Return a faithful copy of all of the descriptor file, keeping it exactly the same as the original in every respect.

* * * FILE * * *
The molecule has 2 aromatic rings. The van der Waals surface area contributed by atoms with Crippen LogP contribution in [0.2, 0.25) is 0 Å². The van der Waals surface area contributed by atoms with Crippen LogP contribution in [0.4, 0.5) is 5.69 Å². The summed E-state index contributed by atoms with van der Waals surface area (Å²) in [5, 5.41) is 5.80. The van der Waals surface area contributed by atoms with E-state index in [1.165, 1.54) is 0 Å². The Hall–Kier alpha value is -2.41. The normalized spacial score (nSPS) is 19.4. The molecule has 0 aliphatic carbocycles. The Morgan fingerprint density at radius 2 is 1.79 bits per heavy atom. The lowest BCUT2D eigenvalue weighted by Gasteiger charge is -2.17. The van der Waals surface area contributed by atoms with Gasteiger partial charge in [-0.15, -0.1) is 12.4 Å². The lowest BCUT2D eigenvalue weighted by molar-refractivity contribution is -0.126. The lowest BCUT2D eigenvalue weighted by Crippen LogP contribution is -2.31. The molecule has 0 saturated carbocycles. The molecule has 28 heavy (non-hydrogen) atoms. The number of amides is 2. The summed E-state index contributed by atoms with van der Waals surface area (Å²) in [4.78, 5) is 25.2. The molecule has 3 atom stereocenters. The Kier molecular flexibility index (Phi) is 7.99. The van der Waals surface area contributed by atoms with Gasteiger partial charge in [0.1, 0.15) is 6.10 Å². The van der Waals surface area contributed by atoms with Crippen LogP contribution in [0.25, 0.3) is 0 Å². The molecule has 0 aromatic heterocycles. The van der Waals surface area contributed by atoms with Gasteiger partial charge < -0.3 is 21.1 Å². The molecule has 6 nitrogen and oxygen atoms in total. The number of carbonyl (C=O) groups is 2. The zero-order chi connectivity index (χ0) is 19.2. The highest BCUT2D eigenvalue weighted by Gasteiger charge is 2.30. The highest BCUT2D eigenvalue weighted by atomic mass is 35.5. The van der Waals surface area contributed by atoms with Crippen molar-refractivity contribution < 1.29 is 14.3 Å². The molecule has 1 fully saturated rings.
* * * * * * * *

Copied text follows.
The molecule has 2 aromatic rings. The van der Waals surface area contributed by atoms with Crippen LogP contribution in [0.2, 0.25) is 0 Å². The van der Waals surface area contributed by atoms with Crippen LogP contribution in [0.4, 0.5) is 5.69 Å². The summed E-state index contributed by atoms with van der Waals surface area (Å²) in [5, 5.41) is 5.80. The van der Waals surface area contributed by atoms with E-state index in [1.165, 1.54) is 0 Å². The Hall–Kier alpha value is -2.41. The normalized spacial score (nSPS) is 19.4. The molecule has 0 aliphatic carbocycles. The Morgan fingerprint density at radius 2 is 1.79 bits per heavy atom. The lowest BCUT2D eigenvalue weighted by Gasteiger charge is -2.17. The van der Waals surface area contributed by atoms with Gasteiger partial charge in [-0.15, -0.1) is 12.4 Å². The lowest BCUT2D eigenvalue weighted by molar-refractivity contribution is -0.126. The lowest BCUT2D eigenvalue weighted by Crippen LogP contribution is -2.31. The molecule has 0 saturated carbocycles. The molecule has 28 heavy (non-hydrogen) atoms. The number of amides is 2. The summed E-state index contributed by atoms with van der Waals surface area (Å²) in [4.78, 5) is 25.2. The molecule has 3 atom stereocenters. The Kier molecular flexibility index (Phi) is 7.99. The van der Waals surface area contributed by atoms with Gasteiger partial charge in [0.1, 0.15) is 6.10 Å². The van der Waals surface area contributed by atoms with Crippen LogP contribution in [0.25, 0.3) is 0 Å². The molecule has 0 aromatic heterocycles. The van der Waals surface area contributed by atoms with Gasteiger partial charge < -0.3 is 21.1 Å². The molecule has 6 nitrogen and oxygen atoms in total. The number of carbonyl (C=O) groups is 2. The zero-order chi connectivity index (χ0) is 19.2. The highest BCUT2D eigenvalue weighted by Gasteiger charge is 2.30. The highest BCUT2D eigenvalue weighted by atomic mass is 35.5. The van der Waals surface area contributed by atoms with Crippen molar-refractivity contribution < 1.29 is 14.3 Å². The molecule has 1 fully saturated rings.